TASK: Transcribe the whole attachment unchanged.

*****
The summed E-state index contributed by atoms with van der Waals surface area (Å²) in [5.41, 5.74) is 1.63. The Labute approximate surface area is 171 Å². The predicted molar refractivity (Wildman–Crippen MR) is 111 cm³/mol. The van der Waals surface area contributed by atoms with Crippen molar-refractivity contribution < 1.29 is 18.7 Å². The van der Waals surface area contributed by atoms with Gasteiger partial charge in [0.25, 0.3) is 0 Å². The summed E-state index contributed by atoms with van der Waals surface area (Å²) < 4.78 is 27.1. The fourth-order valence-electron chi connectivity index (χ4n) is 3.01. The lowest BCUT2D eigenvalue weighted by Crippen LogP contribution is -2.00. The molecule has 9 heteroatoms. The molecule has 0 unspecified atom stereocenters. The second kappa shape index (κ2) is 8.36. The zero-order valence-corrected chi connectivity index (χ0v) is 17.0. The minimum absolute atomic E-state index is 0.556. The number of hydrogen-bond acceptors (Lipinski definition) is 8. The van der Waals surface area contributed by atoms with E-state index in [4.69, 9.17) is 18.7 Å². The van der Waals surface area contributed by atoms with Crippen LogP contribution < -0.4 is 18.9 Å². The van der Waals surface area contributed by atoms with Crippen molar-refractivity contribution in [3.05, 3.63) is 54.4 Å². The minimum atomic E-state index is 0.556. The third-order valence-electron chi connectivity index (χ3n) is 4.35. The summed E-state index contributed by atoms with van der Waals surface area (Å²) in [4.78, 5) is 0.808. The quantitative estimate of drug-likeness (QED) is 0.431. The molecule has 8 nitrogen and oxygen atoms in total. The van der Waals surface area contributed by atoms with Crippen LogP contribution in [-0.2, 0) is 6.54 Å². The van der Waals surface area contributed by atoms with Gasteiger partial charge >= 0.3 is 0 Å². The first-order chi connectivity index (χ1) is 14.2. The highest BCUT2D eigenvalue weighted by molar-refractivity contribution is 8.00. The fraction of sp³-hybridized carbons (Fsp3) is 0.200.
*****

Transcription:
The summed E-state index contributed by atoms with van der Waals surface area (Å²) in [5.41, 5.74) is 1.63. The Labute approximate surface area is 171 Å². The predicted molar refractivity (Wildman–Crippen MR) is 111 cm³/mol. The van der Waals surface area contributed by atoms with Crippen molar-refractivity contribution < 1.29 is 18.7 Å². The van der Waals surface area contributed by atoms with Gasteiger partial charge in [0.25, 0.3) is 0 Å². The summed E-state index contributed by atoms with van der Waals surface area (Å²) < 4.78 is 27.1. The fourth-order valence-electron chi connectivity index (χ4n) is 3.01. The lowest BCUT2D eigenvalue weighted by Crippen LogP contribution is -2.00. The molecule has 9 heteroatoms. The molecule has 0 unspecified atom stereocenters. The second kappa shape index (κ2) is 8.36. The zero-order valence-corrected chi connectivity index (χ0v) is 17.0. The minimum absolute atomic E-state index is 0.556. The number of hydrogen-bond acceptors (Lipinski definition) is 8. The van der Waals surface area contributed by atoms with E-state index in [4.69, 9.17) is 18.7 Å². The van der Waals surface area contributed by atoms with Crippen LogP contribution < -0.4 is 18.9 Å². The van der Waals surface area contributed by atoms with Crippen molar-refractivity contribution in [3.05, 3.63) is 54.4 Å². The minimum atomic E-state index is 0.556. The third-order valence-electron chi connectivity index (χ3n) is 4.35. The summed E-state index contributed by atoms with van der Waals surface area (Å²) in [4.78, 5) is 0.808. The quantitative estimate of drug-likeness (QED) is 0.431. The molecule has 8 nitrogen and oxygen atoms in total. The van der Waals surface area contributed by atoms with Crippen LogP contribution in [-0.2, 0) is 6.54 Å². The van der Waals surface area contributed by atoms with Gasteiger partial charge >= 0.3 is 0 Å². The first-order chi connectivity index (χ1) is 14.2. The highest BCUT2D eigenvalue weighted by molar-refractivity contribution is 8.00. The fraction of sp³-hybridized carbons (Fsp3) is 0.200.